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Disavowal

From No Subject - Encyclopedia of Lacanian Psychoanalysis
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French: déni

Sigmund Freud

Verleugnung

Freud uses the term Verleugnung to denote "a specific mode of defence which consists in the subject's refusing to recognize the reality of a traumatic perception."[1]

Castration Complex

He introduces the term in 1923 in connection with the castration complex, the traumatic perception being the sight of the female genitalia; when children first discover the absence of the penis in the girl, they "disavow the fact and believe that they do see a penis all the time."[2]

Psychosis and Fetishism

Freud continues to employ the term throughout the rest of his work, linking it specifically both to psychosis and to fetishism.

"Splitting of the Ego"

In these clinical conditions, disavowal is always accompanied by the opposite attitude (acceptance of reality), since it is "rarely or perhaps never" possible for "the ego's detachment from reality to be carried through completely."[3]

The coexistence in the ego of these two contradictory attitudes to reality leads to what Freud terms "the splitting of the ego."

Jacques Lacan

Repression and Foreclosure

While Freud's use of the term is quite consistent, he does not distinguish the term rigorously from the other related operations.

Lacan, however, works the term into a rigorous theory, relating it and constrasting it specifically with the operations of repression and foreclosure.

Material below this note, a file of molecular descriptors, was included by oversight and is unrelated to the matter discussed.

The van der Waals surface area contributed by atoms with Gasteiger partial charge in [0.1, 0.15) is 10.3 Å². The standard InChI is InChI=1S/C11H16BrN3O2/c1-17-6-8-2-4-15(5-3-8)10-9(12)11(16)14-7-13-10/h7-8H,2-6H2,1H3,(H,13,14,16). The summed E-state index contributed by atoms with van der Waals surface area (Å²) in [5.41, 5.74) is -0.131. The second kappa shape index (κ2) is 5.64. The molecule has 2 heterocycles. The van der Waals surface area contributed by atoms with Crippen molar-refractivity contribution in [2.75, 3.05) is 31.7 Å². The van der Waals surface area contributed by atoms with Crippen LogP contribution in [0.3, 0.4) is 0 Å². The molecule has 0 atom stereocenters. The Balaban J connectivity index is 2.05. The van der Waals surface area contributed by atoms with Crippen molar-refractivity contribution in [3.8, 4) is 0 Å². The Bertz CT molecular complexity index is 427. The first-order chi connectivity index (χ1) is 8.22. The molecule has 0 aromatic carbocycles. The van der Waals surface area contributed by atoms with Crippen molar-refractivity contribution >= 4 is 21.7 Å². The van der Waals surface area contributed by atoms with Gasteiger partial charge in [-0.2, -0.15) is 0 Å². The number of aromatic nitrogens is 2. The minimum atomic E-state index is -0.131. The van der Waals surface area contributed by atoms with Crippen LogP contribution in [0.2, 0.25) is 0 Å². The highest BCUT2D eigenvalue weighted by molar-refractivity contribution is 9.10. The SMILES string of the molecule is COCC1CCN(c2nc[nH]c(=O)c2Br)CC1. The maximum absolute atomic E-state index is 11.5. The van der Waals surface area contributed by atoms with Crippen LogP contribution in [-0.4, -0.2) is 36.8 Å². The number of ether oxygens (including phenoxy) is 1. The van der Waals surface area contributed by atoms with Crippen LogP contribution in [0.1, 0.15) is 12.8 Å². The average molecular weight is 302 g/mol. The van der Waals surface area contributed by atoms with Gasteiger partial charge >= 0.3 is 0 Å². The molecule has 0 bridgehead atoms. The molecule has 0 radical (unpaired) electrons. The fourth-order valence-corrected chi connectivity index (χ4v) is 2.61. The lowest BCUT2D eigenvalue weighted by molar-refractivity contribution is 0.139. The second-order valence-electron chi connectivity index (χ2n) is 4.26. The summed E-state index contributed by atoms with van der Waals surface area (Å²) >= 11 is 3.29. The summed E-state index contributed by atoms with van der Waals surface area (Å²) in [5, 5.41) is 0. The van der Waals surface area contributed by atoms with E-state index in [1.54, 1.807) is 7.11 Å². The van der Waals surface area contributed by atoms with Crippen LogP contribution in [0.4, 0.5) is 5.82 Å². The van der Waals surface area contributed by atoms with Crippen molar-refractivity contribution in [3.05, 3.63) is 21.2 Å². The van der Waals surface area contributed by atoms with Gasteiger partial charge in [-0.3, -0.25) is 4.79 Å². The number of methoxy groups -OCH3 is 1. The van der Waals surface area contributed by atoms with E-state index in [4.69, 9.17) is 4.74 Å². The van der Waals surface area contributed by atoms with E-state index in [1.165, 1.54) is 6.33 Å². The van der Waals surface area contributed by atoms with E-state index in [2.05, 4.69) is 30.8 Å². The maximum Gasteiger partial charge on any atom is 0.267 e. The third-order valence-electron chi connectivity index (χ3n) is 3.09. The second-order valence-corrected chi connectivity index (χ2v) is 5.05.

Perversion

Whereas Freud had only linked disavowal to one form of perversion, Lacan makes it the fundamental operation in all forms of perversion.

And whereas Freud had also linked disavowal with psychosis, Lacan limits disavowal exclusively to the structure of perversion.

Disavowal is the fundamental operation in perversion, just as repression and foreclosure are the fundamental operations in neurosis and psychosis.

Thus, in Lacan's account, disavowal is one way of responding to the castration of the Other, whereas the neurotic represses the realization of castration, the pervert disavows it.

Knowledge

Like Freud, Lacan asserts that disavowal is always accompanied by a simultaneously acknowledgement of what is disavowed.

Thus the pervert is not simply ignorant of castration; he simultaneously knows it and denies it.

Whereas the term disavowal originally denotes, in Freud's work, only one side of this operation (the side of denial), for Lacan the term comes to denote both sides, the simultaneous denial and recognition of castration.

Lack and Desire

Whereas Freud relates disavowal to the perception of the absence of the penis in women, Lacan relates it to the realization of the absence of the phallus in the Other.

The traumatic perception is, in Lacan's account, the realization that the cause of desire is always a lack.

It is this realization that disavowal concerns; disavowal is the failure to accept that lack causes desire, the belief that desire is caused by a presence (e.g. the fetish).

See Also

References

  1. Laplanche, Jean and Pontalis, Jean-Bertrand. The Language of Psycho-Analysis, trans. Donald Nicholson-Smith, London: Hogarth Press and the Institute of Psycho-Analysis, 1973 [1967]. p. 118
  2. Freud, Sigmund.. "The Infantile Genital Organization", 1923e. SE XIX. pp. 143-4
  3. Freud, Sigmund. An Outline of Psycho-Analysis, 1940a. SE XXIII. p. 201